In step (c), a PEEK layer is applied using an appropriate process to obtain a PEEK layer deposited onto a GRE pipe 706 or an aluminum coated GRE pipe 704. This can be a thermal spray process or a thermal joining process (such as a friction-based method or resistive implant heating method). After the tie layer has been applied, it may be machined to the correct dimension required for the correct alignment and fit of the pipes and coupler. Steps (a) to (c) would ideally be carried out at the pipe/coupler manufacturing facility where suitable equipment is located and since the surface preparation of a substrate often conditions the final quality of a coating, a clean and controlled environment (e.g., dust free, temperature regulation, etc.) might be required, which is easier to achieve in the manufacturing site.

Step (a)—Surface Preparation

A GRE laminate was grit blasted with 60 mesh white alumina grit at 60 psi (pounds per square inch) using a Guyson Model 400 suction blast gun. The laminate surface was cleaned with compressed air to remove dust, followed by solvent degreasing using Industrial Methylated Spirit (IMS) solvent to remove any surface contaminant. This process results in a sand-blasted GRE pipe 700 in FIG. 7.

Step (b)—Thermal Spraying of Aluminum Intermediate Layer

After the GRE laminate surface had been adequately prepared, aluminum was deposited by the wire flame spray (WFS) process using a Metallisation M73 flame spray gun 800, as shown in FIG. 8, mounted onto a robotic arm 802. The coating was deposited to a thickness of approximately 100 μm (micron) using 2.3 mm (millimeter) diameter aluminum wire, 01E (1050/1350), procured from Metallisation Ltd. Deposition parameters were selected based on experience of spraying aluminum onto composites and are presented in Table 1.

TABLE 1 Aluminum coating wire flame spray parameters Parameter Value Oxygen flow rate, L/min (liters per minute) 95 Propane flow rate, L/min 13 Air flow rate, L/min 450 Traverse speed, mm/s (millimeters per 1000 second) Increment, mm 8 Number of passes 2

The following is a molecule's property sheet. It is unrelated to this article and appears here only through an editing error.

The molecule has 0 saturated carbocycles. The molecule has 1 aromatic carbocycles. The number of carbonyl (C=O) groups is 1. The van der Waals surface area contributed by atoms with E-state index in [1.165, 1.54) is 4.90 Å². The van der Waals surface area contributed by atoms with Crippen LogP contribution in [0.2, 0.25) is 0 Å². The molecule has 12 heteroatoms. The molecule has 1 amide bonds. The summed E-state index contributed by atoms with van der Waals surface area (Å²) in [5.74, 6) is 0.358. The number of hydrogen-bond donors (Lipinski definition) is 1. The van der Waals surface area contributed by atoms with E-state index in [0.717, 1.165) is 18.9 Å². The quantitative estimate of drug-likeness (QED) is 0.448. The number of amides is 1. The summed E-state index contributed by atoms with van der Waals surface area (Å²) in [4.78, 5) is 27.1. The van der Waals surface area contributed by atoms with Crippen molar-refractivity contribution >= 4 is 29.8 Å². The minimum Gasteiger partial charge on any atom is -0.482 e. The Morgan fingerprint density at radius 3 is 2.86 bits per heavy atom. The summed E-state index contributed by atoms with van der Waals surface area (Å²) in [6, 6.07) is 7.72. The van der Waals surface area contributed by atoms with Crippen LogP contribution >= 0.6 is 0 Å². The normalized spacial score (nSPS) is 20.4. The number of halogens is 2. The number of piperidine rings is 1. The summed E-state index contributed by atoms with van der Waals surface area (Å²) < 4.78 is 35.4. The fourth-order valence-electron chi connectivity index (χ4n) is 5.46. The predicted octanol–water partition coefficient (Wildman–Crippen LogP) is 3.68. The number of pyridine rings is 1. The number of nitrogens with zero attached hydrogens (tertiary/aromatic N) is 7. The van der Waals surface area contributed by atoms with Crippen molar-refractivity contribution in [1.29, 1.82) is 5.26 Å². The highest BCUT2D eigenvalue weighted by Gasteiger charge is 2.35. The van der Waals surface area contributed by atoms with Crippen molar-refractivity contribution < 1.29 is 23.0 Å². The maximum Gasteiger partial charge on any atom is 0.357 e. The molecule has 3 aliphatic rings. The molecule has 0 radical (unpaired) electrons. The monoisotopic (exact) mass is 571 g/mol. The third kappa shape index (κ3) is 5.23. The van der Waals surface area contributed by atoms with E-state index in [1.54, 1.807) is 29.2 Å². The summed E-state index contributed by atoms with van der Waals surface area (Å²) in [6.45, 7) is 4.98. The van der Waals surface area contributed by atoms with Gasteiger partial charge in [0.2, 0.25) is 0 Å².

Step (c)—Thermal Spraying of PEEK Tie Layer

The aluminum coated GRE laminate 702 or the uncoated GRE laminate 700 was subsequently coated with an additional layer of a thermoplastic polymer (PEEK) to obtain a PEEK coated onto an aluminum coated GRE pipe 70443. Following a series of spraying trials, the final PEEK coating was deposited over the aluminum coating 702 by high velocity oxygen-fuel spraying (HVOF) using a Praxair TAFA JP5000ST gun 900, as shown in FIG. 9 mounted onto a robotic arm 902. Two different trials have been performed, namely PT-1 and PT-2 as shown in FIGS. 10A and 10B. Nominal 300 μm coatings were deposited using Vestakeep® (registered trademark of Evonik Operations GmbH) 4000FP PEEK powder (D50 ca. 60 μm), procured from Evonik Industries. Deposition parameters are presented in Table 2.

TABLE 2 PEEK coating HVOF parameters Parameter Value Oxygen flow rate, L/min 300 Kerosene flow rate, L/min 200 Powder gas flow rate, L/min 13.2 Traverse speed, mm/s 800 Increment, mm 5 Number of passes 24

Characterization of the Tie Layer

A number of techniques were employed to characterize the quality of the sprayed PEEK coating on the GRE laminates:

Visual Inspection